Fall Alfalfa Seeding – What You Need to Know
Fall Seeding Alfalfa
While we are rapidly approaching the optimal time to begin fall seeding alfalfa, there’s still time to get the crop established before a killing frost. Newly-seeded alfalfa requires five to six weeks after seeding before a killing frost or freeze.
A major key to successful forage production is a good soil testing and fertilization program. It’s best to apply needed amendments to the soil prior to seeding establishment. If the soil analysis indicates a need for liming materials, apply agricultural lime in amounts called for by the soil test. If the soil will be tilled prior to seeding, till the lime into the soil.
Applying Lime Takes Time
If the seeding must be established no-till and the test calls for large quantities of lime (four or five tons per acre or more), care must be taken to not create a very high pH zone at the surface with a low pH zone just below. In this case, it might be best to apply the lime in equal annual amounts over a period of three or four years.
Phosphorus and potassium are the two most critical fertilizer materials for establishing and maintaining alfalfa stands. An initial application may be tilled into the soil prior to planting. Fertilizer must be top-dressed in succeeding years. Band application of a starter fertilizer at seeding time may help ensure stands on soils testing low or very low in phosphorus.
Get the Foundation Right for Planting
Preparing a firm seedbed for planting is essential. This can be accomplished by firming the soil with a corrugated roller or cultipacker before seeding. After seeding, firm the soil again to cover the seed and obtain necessary seed-soil contact. Final seed placement should be no deeper than ½-inch in heavy soils and ¾-inch in light soils.
If stands established in the spring are inadequate, they may be reseeded or inter-seeded the following late summer. For alfalfa, stand counts per square foot should be +25 for a good stand, 15 to 25 for a marginal stand, and less than 15 for a poor stand in the establishment year. Poor stands should probably be reseeded or inter-seeded.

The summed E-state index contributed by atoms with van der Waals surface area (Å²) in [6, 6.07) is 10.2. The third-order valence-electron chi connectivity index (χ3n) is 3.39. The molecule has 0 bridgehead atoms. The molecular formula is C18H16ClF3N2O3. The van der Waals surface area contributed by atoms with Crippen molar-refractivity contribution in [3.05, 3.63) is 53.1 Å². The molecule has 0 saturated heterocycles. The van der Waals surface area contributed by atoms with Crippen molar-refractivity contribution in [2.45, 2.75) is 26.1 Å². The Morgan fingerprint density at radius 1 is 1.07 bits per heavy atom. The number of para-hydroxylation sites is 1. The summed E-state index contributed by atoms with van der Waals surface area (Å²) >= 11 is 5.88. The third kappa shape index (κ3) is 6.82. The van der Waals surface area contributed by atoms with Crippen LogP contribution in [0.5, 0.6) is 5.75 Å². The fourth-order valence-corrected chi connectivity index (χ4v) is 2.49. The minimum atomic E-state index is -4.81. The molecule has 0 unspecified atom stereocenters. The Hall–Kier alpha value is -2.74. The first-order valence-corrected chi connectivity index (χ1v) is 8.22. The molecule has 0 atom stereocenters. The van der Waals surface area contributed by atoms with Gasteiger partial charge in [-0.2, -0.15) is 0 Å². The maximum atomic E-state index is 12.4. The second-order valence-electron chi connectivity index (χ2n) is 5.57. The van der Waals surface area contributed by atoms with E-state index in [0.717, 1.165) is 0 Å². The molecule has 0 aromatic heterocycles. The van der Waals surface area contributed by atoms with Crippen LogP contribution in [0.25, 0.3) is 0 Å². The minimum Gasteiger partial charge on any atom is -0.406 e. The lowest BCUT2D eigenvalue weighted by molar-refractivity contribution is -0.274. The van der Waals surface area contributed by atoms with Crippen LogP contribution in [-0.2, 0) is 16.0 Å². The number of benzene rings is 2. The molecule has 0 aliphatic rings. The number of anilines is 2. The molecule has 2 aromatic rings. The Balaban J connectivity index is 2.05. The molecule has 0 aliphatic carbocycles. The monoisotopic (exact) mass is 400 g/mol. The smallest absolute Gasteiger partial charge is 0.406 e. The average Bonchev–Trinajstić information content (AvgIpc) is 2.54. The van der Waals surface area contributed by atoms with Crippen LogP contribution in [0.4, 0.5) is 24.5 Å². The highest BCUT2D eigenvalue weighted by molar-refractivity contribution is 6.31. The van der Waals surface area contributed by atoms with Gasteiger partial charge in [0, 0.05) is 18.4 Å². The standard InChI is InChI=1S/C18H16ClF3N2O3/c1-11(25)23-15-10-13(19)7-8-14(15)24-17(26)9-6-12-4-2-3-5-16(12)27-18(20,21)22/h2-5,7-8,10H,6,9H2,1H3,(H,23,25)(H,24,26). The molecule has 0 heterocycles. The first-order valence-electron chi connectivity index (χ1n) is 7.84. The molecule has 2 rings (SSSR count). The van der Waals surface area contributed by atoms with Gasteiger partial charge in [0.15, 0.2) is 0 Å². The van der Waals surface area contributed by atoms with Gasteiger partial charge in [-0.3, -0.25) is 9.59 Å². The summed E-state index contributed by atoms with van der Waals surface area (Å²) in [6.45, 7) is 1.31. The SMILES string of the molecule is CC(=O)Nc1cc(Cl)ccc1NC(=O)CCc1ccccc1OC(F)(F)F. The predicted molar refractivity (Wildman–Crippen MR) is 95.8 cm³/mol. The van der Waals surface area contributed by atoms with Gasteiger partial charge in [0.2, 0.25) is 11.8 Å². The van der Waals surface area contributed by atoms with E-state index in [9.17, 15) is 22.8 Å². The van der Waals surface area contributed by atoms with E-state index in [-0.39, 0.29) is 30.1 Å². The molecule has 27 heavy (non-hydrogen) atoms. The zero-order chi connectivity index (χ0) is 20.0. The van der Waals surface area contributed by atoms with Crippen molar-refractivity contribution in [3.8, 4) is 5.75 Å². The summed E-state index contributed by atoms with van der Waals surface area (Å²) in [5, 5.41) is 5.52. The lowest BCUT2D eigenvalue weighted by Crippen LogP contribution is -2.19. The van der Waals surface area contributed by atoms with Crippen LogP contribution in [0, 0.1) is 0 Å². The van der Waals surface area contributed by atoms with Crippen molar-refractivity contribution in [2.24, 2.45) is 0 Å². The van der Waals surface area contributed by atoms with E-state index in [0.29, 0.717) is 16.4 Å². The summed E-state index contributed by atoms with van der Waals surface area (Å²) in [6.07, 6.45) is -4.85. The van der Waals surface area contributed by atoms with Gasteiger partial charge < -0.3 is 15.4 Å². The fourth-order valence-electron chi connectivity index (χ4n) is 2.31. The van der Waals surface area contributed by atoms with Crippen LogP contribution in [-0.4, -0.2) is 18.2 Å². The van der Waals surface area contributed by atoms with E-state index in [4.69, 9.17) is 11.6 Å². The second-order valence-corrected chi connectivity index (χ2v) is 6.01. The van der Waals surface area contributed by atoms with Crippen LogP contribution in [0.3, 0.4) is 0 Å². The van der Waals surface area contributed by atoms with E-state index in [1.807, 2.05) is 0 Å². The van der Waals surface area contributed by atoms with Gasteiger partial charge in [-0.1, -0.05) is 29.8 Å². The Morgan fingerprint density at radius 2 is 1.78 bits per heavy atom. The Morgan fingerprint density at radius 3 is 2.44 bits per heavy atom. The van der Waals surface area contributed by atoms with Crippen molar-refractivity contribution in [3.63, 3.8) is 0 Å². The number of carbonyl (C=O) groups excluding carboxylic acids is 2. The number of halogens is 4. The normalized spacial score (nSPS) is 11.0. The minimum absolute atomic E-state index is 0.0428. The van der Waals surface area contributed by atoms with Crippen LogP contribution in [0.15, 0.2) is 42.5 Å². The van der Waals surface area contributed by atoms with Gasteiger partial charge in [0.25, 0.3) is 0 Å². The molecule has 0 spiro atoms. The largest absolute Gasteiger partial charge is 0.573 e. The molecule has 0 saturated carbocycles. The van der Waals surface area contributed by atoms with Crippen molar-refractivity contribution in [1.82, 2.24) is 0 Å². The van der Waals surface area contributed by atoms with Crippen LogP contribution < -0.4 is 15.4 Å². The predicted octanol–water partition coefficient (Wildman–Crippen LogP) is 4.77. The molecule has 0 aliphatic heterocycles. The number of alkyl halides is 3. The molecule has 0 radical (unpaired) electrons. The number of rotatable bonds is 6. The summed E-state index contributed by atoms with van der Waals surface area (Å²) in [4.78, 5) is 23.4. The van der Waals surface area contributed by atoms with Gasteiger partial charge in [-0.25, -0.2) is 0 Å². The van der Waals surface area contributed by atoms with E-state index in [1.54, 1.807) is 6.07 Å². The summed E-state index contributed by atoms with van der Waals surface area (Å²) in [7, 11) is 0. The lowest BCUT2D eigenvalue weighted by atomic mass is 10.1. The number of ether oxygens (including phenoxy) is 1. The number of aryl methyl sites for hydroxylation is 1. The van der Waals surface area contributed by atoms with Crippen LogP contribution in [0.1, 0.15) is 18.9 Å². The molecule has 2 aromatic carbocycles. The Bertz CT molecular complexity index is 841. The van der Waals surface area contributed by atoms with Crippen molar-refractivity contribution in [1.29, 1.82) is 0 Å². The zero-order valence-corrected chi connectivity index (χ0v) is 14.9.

Evaluating Stand Quality
The difficult decision comes with a stand of 10-15 plants per square foot, where, if the plants remain healthy, additional seeding and fertility operations under less-than-ideal conditions may damage the stand, ultimately doing more harm than good.
Under those circumstances, producers should consider weather and soil conditions carefully. Reseeding marginal stands largely depends on the producer’s immediate need for forage and the resulting management of the stand going into fall and winter. A reseeded or inter-seeded area would not be harvested after the seeding to improve the chances for good stand survival through the winter.
Interseeding a poor stand of newly-established alfalfa plants will likely be more successful than attempting to thicken an old, established alfalfa stand. In either case, the alfalfa stand achieved will probably not be uniformly thick.
Finally, a general rule of thumb is to plant 12-15 pounds per acre of high-quality seed per acre. Products like LH 9400 and LH 9120 BR are ideal choices to plant this fall and will provide years of high-quality forage.
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